Purpose: Unhealthy behaviors contribute to half of U.S. deaths. However, physicians lack sufficient skill in counseling patients to change behaviors. Characterizing effective published curricular interventions for behavior change counseling for medical trainees would inform educators toward improved training.
Method: The authors conducted a systematic literature search of studies published between 1965 and 2011 evaluating curricula on behavior change counseling for medical trainees. Included studies described behavior change counseling, teaching interventions for medical trainees, and assessment of interventions. The authors extracted eligible articles, rated outcomes for learners and patients using Kirkpatrick's hierarchy, and determined study quality.
Results: Of 2,788 identified citations, 109 met inclusion criteria. Most studies were performed in the United States (98), 93 at a single institution, and 81 in primary care settings. Curricular topics for counseling included smoking (67 studies), nutrition (30), alcohol/drug use (26), and exercise (22). Although most studies did not include theoretical frameworks, 39 used the Transtheoretical Model of Change. Sixty-two studies involved eight or fewer hours of curricular time, and 51 spanned four or fewer weeks. The studies with highest-level outcomes and quality employed multiple curricular techniques and included practice of counseling techniques in either simulated or actual clinical settings.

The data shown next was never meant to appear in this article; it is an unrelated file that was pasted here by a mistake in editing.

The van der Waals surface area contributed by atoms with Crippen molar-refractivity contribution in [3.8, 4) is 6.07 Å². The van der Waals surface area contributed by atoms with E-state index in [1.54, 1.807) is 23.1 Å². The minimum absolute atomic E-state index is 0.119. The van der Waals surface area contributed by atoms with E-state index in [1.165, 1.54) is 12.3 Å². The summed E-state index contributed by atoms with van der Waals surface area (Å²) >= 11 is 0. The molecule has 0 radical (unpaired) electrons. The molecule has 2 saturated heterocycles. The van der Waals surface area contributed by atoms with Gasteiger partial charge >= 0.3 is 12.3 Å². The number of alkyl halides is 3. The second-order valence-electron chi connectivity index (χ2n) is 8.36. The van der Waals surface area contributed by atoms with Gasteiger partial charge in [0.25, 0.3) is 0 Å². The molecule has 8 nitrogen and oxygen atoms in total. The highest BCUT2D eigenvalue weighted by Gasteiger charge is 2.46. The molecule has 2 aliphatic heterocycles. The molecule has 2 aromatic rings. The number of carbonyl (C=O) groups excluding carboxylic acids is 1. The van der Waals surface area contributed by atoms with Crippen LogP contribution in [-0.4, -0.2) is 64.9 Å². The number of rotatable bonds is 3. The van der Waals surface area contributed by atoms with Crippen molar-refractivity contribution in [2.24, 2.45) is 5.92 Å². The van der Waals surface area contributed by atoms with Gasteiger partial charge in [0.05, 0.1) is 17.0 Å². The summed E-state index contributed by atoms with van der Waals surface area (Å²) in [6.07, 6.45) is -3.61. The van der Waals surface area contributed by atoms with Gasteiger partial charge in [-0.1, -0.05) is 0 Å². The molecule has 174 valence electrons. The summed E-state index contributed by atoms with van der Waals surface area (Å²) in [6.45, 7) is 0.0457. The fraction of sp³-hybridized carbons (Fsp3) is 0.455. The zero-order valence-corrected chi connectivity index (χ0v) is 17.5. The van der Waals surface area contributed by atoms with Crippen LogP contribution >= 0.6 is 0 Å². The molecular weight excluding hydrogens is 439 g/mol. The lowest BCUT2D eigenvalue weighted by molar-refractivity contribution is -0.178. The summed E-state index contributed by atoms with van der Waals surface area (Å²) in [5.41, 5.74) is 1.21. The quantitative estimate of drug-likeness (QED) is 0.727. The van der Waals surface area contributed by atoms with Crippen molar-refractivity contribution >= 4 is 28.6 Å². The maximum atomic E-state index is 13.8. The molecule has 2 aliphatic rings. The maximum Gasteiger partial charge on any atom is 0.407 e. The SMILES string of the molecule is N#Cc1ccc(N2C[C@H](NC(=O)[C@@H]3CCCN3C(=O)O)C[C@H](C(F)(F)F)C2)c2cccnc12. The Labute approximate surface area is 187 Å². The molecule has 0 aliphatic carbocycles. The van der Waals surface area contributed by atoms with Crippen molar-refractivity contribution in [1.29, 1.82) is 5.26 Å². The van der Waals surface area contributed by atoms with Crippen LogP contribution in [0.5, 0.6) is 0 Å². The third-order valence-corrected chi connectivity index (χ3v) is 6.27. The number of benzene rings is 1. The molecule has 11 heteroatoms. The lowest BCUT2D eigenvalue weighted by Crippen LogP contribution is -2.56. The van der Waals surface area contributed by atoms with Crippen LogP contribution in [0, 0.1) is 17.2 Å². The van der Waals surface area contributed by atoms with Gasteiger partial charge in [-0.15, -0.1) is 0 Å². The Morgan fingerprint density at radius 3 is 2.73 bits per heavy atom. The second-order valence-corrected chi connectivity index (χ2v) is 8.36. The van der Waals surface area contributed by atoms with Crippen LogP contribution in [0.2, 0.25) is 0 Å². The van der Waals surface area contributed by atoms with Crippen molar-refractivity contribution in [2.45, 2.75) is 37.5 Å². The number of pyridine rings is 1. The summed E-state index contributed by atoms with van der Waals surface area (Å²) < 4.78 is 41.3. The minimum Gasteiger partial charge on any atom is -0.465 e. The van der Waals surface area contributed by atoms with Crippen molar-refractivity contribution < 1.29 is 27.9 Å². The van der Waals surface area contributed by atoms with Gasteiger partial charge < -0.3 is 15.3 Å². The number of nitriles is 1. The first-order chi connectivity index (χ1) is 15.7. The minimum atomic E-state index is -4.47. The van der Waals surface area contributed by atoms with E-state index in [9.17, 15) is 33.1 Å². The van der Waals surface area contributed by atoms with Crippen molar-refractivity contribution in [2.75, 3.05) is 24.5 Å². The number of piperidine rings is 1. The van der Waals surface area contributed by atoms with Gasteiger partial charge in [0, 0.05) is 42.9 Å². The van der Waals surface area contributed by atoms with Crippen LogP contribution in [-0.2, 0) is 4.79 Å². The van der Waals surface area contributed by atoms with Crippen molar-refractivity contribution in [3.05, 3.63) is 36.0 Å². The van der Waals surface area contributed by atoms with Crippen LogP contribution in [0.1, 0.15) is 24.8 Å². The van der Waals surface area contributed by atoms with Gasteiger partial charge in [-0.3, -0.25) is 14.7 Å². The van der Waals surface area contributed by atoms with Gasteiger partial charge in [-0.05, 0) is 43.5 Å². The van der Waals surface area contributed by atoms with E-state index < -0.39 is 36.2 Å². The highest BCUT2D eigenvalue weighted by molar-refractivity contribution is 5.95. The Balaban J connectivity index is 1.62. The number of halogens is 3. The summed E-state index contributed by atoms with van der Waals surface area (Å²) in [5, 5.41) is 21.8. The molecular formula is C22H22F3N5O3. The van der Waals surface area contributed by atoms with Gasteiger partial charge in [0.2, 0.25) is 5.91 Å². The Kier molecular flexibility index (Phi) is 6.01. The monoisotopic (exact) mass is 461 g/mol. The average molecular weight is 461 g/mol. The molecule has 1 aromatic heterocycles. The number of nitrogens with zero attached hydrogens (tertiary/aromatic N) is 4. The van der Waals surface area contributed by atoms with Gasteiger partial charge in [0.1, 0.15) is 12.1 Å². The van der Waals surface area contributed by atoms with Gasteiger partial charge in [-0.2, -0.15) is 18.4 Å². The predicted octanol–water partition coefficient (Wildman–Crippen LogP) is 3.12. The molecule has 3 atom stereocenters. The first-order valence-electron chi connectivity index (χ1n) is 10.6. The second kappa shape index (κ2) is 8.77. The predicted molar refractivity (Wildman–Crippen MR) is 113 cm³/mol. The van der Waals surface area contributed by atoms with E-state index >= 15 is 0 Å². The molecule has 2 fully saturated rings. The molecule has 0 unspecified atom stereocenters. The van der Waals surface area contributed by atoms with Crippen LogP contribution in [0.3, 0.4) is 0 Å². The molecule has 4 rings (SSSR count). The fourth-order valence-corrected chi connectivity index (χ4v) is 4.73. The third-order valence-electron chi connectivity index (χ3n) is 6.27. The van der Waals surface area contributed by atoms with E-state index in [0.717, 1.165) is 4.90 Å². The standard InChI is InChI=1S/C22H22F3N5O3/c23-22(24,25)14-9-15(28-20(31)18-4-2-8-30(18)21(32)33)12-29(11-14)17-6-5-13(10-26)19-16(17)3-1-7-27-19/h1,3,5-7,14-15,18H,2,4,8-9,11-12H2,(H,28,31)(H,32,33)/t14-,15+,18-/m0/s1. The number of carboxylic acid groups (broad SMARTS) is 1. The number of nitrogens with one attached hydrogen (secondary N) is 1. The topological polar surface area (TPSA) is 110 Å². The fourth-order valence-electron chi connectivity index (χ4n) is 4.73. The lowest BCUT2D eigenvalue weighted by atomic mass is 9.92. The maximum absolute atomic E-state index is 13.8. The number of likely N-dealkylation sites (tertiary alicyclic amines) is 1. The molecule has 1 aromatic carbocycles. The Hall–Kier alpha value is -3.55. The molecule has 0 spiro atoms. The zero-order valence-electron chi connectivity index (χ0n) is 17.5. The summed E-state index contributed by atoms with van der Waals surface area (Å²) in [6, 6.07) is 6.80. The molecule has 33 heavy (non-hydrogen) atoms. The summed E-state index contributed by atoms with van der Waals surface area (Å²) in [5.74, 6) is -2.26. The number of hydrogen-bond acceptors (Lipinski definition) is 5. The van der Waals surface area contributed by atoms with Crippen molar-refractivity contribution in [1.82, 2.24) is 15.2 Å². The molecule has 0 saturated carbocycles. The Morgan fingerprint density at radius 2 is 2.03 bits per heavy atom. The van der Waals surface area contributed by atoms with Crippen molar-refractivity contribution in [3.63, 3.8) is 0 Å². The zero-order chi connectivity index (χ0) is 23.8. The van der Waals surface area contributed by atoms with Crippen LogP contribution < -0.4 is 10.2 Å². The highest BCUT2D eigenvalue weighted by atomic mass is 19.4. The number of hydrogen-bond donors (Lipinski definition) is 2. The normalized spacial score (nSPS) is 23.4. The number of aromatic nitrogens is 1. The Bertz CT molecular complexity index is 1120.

Conclusions: Existing literature suggests that trainees learn behavior change counseling through active, realistic practice and implementation of reminder and feedback systems within actual clinical practice settings. Multiinstitutional medical education research on methods of teaching behavior change counseling that influence patients' health outcomes are needed to ensure trainees' clinical competence and improve patient care.